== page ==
Telcos Start Thinking About Wireline ARPU

from the copying-ideas-that-don't-work dept

Average revenue per user, or ARPU, is a metric that's common in the wireless telco world. It's simply a measure of the average revenue each subscriber generates, and while it's a useful number, the industry's obsession with it is unhealthy, one big reason being that it only gives an idea of revenues, not profitability. However, it looks like telcos are beginning to use ARPU-think in their doomed battle to get people to hang on to their landlines, by trying to bundle in all sorts of data services (via Broadband Reports) to wired phones. The problem is that the landline business is a dying market, and adding services like movie times and stock quotes to normal landline phones isn't likely to keep many users from giving them up. The focus instead should be on profitability instead of incremental revenues -- get people to switch to platforms like VoIP that carry lower costs for the provider than landlines, and replace their landline with a broadband line. The focus here isn't on driving new services or lowering costs, it's just another ultimately fruitless attempt to get people to hang on to their landlines. One slightly unrelated note, in the context of the net neutrality debate: while the telcos talk about how somebody's got to pay for all that infrastructure, the fact that they trying to offer competing services for which they want to charge outside providers underlines their double standard.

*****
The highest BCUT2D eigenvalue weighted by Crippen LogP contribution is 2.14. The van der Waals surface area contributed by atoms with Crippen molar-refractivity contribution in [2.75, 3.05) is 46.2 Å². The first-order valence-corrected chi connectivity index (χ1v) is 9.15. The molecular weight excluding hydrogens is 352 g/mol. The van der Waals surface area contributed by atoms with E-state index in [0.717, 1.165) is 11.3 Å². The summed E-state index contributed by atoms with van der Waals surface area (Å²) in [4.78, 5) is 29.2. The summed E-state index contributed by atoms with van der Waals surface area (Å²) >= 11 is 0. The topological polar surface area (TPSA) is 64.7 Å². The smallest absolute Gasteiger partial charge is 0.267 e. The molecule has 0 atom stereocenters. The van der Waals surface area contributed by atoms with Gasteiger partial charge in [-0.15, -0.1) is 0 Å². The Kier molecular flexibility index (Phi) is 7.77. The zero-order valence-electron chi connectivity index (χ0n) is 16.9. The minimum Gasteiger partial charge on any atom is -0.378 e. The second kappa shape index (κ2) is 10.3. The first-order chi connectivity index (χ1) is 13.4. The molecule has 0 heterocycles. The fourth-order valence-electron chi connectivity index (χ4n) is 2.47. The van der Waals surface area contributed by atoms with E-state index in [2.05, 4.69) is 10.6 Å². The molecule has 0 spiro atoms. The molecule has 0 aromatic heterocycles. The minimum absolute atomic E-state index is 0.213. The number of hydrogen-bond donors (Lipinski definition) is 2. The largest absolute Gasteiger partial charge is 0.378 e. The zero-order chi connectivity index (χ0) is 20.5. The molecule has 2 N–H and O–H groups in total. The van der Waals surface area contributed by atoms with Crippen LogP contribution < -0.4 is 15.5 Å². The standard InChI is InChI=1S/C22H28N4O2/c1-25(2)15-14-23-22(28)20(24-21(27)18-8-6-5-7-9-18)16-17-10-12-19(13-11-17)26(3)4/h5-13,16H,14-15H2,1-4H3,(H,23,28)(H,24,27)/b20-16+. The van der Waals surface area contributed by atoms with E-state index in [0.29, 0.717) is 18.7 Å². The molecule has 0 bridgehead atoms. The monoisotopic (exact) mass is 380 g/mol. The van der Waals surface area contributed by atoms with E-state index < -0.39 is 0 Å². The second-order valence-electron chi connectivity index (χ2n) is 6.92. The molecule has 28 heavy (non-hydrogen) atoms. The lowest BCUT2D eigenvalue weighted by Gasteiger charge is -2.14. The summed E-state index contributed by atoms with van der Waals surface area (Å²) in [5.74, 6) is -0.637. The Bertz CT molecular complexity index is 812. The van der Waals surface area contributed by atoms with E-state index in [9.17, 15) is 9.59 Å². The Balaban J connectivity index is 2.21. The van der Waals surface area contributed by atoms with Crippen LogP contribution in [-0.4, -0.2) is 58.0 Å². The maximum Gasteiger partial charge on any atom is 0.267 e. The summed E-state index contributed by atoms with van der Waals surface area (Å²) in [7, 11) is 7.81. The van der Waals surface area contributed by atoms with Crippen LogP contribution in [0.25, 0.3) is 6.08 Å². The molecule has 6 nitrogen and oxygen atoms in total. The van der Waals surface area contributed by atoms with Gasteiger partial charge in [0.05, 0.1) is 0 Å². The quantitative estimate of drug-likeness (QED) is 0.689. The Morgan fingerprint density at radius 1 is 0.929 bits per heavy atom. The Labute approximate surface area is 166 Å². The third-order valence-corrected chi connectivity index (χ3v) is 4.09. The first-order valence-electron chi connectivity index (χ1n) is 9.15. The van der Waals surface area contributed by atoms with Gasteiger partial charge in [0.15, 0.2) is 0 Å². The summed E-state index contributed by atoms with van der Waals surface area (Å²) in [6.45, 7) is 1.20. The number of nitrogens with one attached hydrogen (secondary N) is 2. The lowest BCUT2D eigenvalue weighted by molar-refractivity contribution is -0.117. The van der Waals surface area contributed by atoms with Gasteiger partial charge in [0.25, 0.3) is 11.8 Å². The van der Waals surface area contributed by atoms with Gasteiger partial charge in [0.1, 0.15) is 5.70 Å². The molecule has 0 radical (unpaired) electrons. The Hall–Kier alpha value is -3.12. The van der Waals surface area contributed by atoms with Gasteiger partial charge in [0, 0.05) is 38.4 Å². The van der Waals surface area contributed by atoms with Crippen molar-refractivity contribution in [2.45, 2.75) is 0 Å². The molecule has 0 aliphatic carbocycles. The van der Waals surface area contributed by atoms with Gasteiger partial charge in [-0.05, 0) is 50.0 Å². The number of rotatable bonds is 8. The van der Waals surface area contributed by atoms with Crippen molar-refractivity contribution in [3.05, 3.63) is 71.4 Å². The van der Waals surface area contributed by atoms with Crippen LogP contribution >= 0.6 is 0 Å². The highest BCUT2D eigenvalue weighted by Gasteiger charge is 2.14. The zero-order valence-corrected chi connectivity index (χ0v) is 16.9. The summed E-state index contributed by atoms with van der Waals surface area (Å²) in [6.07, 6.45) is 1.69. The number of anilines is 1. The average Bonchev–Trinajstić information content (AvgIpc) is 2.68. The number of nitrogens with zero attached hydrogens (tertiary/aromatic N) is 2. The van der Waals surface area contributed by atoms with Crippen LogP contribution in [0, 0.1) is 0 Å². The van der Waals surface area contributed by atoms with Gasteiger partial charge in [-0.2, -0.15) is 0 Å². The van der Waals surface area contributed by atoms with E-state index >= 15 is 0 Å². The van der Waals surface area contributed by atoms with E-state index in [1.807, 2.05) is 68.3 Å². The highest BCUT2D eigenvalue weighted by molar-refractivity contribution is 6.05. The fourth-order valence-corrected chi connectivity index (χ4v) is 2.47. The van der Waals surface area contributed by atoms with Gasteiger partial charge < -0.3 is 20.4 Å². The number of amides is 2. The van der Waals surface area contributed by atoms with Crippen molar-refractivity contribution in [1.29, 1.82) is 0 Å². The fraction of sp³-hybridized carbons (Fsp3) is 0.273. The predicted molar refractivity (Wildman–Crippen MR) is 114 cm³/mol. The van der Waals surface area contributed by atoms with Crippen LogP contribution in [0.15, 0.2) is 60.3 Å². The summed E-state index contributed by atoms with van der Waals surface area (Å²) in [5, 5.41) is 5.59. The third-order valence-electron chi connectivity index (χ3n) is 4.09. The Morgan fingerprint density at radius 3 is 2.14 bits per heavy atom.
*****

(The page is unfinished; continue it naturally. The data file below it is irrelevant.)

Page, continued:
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  1. identicon
    DV Henkel-Wallace, 27 Feb 2006 @ 2:01pm

    These are great

    They'll just accelerate the rate at which landlines, computers, and mobiles converge.

    Anyway, landlines still have a role. I call folks at landlines when I want to talk to someone at the address (say, either member of a couple), while I call a mobile when I want to talk to someone specific. I am happy to call someone's house an leave a message even when I have their mobile #. In fact I usually check the mobile caller ID whereas if I don't feel like it I just won't bother to get up when the landline is ringing.

    Eventually these functions will be possible with mobiles too.

    (PS: even when a technology is on its way out there can still be significant value to be obtained (by users and providers) in the waning days).

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